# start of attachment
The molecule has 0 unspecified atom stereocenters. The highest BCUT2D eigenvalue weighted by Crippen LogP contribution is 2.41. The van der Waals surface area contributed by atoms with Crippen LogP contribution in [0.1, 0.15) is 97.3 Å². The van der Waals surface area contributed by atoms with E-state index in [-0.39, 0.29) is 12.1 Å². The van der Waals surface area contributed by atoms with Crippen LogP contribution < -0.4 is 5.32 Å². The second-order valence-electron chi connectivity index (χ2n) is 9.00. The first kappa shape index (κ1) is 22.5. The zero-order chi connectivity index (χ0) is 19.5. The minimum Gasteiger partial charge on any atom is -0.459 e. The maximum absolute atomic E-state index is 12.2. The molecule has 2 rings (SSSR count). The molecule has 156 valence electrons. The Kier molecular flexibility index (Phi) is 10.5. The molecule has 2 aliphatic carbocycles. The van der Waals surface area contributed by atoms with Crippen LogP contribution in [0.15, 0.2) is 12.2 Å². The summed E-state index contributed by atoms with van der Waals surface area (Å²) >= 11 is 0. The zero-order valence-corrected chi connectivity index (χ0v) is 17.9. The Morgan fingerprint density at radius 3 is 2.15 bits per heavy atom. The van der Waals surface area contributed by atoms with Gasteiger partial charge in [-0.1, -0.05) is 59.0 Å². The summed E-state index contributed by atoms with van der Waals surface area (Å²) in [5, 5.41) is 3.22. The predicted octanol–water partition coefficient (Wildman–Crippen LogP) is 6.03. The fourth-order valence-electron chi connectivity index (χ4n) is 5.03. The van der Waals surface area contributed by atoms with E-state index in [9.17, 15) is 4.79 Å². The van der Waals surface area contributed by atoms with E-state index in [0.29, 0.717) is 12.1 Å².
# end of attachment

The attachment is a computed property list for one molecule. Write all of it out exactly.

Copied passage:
The molecule has 0 unspecified atom stereocenters. The highest BCUT2D eigenvalue weighted by Crippen LogP contribution is 2.41. The van der Waals surface area contributed by atoms with Crippen LogP contribution in [0.1, 0.15) is 97.3 Å². The van der Waals surface area contributed by atoms with E-state index in [-0.39, 0.29) is 12.1 Å². The van der Waals surface area contributed by atoms with Crippen LogP contribution < -0.4 is 5.32 Å². The second-order valence-electron chi connectivity index (χ2n) is 9.00. The first kappa shape index (κ1) is 22.5. The zero-order chi connectivity index (χ0) is 19.5. The minimum Gasteiger partial charge on any atom is -0.459 e. The maximum absolute atomic E-state index is 12.2. The molecule has 2 rings (SSSR count). The molecule has 156 valence electrons. The Kier molecular flexibility index (Phi) is 10.5. The molecule has 2 aliphatic carbocycles. The van der Waals surface area contributed by atoms with Crippen LogP contribution in [0.15, 0.2) is 12.2 Å². The summed E-state index contributed by atoms with van der Waals surface area (Å²) >= 11 is 0. The zero-order valence-corrected chi connectivity index (χ0v) is 17.9. The Morgan fingerprint density at radius 3 is 2.15 bits per heavy atom. The van der Waals surface area contributed by atoms with Gasteiger partial charge in [-0.1, -0.05) is 59.0 Å². The summed E-state index contributed by atoms with van der Waals surface area (Å²) in [5, 5.41) is 3.22. The predicted octanol–water partition coefficient (Wildman–Crippen LogP) is 6.03. The fourth-order valence-electron chi connectivity index (χ4n) is 5.03. The van der Waals surface area contributed by atoms with E-state index in [9.17, 15) is 4.79 Å². The van der Waals surface area contributed by atoms with E-state index in [0.29, 0.717) is 12.1 Å².